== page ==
UNUSUALLY thick and impenetrable fog threw much of Britain into chaos 60 years ago today, sparking fears it could be a repeat of the deadly smog which seven years earlier claimed around 4,000 lives.
Mercifully, the dense fog of January 29th, 1959, lasted nowhere near as long and was far less toxic than the ‘smog’ – a choking mixture of smoke and fog – which enveloped London for five deadly days in December 1952.
It was, however, much more widespread, affecting much of southern England, East Anglia, South Wales and stretching up into the Midlands. It was at its worst in big towns and cities, especially London, where the heavy fog once again mixed with pollutants in the air to create and even thicker and potentially more dangerous smog.
In the worst-affected areas, road, rail and air transport were brought to a virtual standstill. London Airport (now Heathrow) was closed, with visibility down to just 20 yards and incoming flights diverted to Gatwick or other airports. Train services in and around London were cancelled because drivers couldn’t see the signals, while police traffic patrols reported nose-to-tail jams throughout the capital, with similar reports from other towns and cities.
Out in the country, even though the fog was patchier it was extremely dangerous to drive and many people heeded official advice to stay at home. The Met Office allayed fears of a ‘days long’ smog like that of seven years previously, saying that the unusually still weather would only last for around 24 hours before winds picked up to disperse the fog. In the end it lasted a little longer in the cities, where the heavier ‘smog’ proved more stubborn and harder to shift.
A spokesman for the AA said that almost 30 hours of fog in London had left a nil-visibility ring around the city: “It’s a motorist’s nightmare as rush-hour drivers grope their way through nil visibility in the Hendon, Finchley, Northolt, Wandsworth, Bromley and Sidcup districts,” he said.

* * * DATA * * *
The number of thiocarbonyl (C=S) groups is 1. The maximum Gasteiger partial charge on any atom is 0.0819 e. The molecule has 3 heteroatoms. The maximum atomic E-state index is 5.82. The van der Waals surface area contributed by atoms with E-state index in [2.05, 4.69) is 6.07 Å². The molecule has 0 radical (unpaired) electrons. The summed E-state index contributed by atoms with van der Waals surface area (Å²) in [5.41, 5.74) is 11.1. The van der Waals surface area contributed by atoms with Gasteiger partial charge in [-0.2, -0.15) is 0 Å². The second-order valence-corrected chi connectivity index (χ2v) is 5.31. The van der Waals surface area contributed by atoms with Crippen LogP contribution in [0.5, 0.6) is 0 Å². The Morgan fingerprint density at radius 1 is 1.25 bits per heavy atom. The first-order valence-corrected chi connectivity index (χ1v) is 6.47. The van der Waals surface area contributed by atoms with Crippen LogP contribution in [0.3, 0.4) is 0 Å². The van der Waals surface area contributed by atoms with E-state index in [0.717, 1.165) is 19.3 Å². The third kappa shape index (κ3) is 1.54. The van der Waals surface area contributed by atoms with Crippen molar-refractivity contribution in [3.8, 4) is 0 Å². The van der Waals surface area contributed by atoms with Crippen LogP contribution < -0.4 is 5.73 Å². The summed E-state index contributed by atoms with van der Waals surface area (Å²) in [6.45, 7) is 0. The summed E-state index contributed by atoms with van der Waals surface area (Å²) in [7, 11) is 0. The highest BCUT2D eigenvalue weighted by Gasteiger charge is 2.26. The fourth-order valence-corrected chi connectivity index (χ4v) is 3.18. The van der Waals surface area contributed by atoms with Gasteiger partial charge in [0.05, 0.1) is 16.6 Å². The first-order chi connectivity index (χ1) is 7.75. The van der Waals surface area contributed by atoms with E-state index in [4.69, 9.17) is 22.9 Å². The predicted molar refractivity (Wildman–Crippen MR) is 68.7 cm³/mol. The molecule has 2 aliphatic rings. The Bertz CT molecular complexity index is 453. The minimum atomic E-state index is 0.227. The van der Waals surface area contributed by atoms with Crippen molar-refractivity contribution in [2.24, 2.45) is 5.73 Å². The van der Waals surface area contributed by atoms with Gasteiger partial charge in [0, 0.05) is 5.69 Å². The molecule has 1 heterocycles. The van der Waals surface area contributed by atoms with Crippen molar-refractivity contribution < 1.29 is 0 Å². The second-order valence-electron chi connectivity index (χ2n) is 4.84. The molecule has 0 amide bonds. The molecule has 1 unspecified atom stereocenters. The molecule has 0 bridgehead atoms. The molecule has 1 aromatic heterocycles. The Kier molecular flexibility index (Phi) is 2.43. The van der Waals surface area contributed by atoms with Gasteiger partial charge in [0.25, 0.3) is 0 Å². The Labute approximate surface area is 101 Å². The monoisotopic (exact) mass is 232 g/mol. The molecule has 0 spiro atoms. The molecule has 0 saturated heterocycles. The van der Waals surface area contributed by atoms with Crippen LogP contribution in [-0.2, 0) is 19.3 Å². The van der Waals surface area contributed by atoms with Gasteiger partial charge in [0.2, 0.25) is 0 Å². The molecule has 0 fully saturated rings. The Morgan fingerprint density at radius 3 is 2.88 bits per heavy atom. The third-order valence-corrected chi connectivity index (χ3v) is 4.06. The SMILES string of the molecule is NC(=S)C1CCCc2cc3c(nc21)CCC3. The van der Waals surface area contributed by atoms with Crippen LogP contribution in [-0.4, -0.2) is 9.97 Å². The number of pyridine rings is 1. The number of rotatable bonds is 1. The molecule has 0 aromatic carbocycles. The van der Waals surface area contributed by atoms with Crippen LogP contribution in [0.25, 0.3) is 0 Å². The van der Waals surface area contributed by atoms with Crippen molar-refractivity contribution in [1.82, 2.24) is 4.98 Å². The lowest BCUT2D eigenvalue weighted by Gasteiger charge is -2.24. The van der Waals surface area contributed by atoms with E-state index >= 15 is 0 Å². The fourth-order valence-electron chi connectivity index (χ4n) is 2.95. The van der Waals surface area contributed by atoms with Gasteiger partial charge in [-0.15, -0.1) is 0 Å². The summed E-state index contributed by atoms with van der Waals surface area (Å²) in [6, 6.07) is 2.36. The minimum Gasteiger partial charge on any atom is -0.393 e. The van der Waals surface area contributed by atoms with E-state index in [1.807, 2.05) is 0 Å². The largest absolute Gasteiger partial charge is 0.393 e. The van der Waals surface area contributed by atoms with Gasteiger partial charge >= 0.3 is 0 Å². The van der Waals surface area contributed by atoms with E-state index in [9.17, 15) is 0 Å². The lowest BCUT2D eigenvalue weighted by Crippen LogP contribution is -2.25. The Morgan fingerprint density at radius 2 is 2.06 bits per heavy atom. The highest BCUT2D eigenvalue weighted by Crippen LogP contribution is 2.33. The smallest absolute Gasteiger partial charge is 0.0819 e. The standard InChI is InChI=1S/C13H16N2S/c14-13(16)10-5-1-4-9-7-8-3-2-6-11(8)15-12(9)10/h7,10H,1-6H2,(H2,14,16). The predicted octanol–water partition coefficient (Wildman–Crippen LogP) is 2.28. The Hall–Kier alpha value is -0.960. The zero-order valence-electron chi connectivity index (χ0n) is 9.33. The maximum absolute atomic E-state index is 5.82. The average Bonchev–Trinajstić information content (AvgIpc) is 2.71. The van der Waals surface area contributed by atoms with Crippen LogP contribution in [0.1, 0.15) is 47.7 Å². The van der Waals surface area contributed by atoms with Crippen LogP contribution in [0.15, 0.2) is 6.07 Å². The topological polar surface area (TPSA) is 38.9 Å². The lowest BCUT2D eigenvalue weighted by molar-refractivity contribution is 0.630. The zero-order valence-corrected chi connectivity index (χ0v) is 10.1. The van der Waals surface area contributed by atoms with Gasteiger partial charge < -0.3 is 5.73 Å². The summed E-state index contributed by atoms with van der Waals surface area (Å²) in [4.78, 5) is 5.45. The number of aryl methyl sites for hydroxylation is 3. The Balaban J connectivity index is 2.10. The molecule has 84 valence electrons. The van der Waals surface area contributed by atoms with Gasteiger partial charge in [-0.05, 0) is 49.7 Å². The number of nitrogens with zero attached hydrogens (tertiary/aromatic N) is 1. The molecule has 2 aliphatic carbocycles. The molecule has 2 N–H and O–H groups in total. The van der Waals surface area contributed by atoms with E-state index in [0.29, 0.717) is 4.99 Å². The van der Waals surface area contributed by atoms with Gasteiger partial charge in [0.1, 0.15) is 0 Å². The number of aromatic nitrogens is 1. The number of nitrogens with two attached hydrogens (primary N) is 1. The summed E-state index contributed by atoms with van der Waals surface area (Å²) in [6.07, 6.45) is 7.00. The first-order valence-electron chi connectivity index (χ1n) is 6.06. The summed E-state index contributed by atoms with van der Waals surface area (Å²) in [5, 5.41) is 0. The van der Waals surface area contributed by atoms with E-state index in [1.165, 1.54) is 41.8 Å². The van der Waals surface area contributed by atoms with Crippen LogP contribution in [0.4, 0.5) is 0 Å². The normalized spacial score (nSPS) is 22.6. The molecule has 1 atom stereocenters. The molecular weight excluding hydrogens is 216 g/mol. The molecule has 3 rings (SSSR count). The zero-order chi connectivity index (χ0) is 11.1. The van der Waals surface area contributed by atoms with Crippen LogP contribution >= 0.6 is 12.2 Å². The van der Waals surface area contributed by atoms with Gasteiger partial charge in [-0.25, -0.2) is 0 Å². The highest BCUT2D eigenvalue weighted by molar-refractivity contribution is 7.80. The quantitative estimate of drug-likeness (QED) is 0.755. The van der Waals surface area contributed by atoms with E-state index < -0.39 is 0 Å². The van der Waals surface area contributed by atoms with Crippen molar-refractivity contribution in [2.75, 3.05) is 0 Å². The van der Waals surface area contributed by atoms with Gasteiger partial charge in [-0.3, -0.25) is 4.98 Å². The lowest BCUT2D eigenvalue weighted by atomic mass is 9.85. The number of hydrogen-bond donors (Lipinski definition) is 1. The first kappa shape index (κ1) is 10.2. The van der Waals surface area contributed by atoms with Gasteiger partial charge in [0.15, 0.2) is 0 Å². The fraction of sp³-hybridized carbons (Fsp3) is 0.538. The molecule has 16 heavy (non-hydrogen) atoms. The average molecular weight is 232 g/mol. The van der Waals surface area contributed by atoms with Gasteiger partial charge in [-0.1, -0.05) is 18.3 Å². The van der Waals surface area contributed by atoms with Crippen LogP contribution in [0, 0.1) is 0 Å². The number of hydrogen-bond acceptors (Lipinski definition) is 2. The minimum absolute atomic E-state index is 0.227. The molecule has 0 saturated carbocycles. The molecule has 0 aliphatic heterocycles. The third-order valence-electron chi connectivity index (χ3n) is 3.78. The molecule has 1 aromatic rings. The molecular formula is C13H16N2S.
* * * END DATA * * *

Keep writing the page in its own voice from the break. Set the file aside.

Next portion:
Many businesses shut down as people struggled to get to work or simply admitted defeat and stayed at home. Many people remembered how those who ventured out in the 1952 smog returned looking like coal miners, with blackened faces and gasping for air. Most of the estimated 4,000 deaths during the 1952 “Great Smog of London” were people with existing respiratory conditions unable to cope with the thick, cloying and pollutant-laden smog.
Some businesses did open and chemists reported selling out of ‘smog masks’ – basic filters which covered the nose and mouth. Travel agents also reported an upsurge in business, as people made plans to escape the British winter and head for warmer, and clearer climes.
Thankfully, by the middle of the following day the worst of the fog was gone and without the appalling death toll of 1952. There were several major road accidents reported, including a pile-up in Middlesex which involved up to 40 cars. However, most of them were already moving at a snail’s pace through the thick fog, which meant most injuries were minor.
The 1959 fog and smog led to calls to speed up implementation of new rules brought about by the deadly smog of 1952. It led to the Clean Air Act 1956, which was an attempt to cut down pollutants in the air so they couldn’t combine with fog to create lethal smog. In particular, it created ‘smoke control areas’ in some towns and cities in which only smokeless fuels could be burnt, and provided incentives to switch to other heat sources such as electricity and gas. However, the Act allowed businesses and householders time to make the switchover and the process still had some way to go by 1959.
In 1968 the Clean Air Act was revised, with more restrictions on polluting industries, which now had to use tall chimneys. Six years later, in 1974, the first Control of Air Pollution Act focussed more on toxins from vehicle fumes, introducing regulations on the composition of motor fuels.
Today the smoke-laden ‘pea-soupers’ which blighted cities and industrial towns in the 1950s and ’60s are a thing of the past, but the thorny issue of air quality is still high on the political agenda, with plans to gradually phase out petrol and diesel-powered vehicles over the coming decades.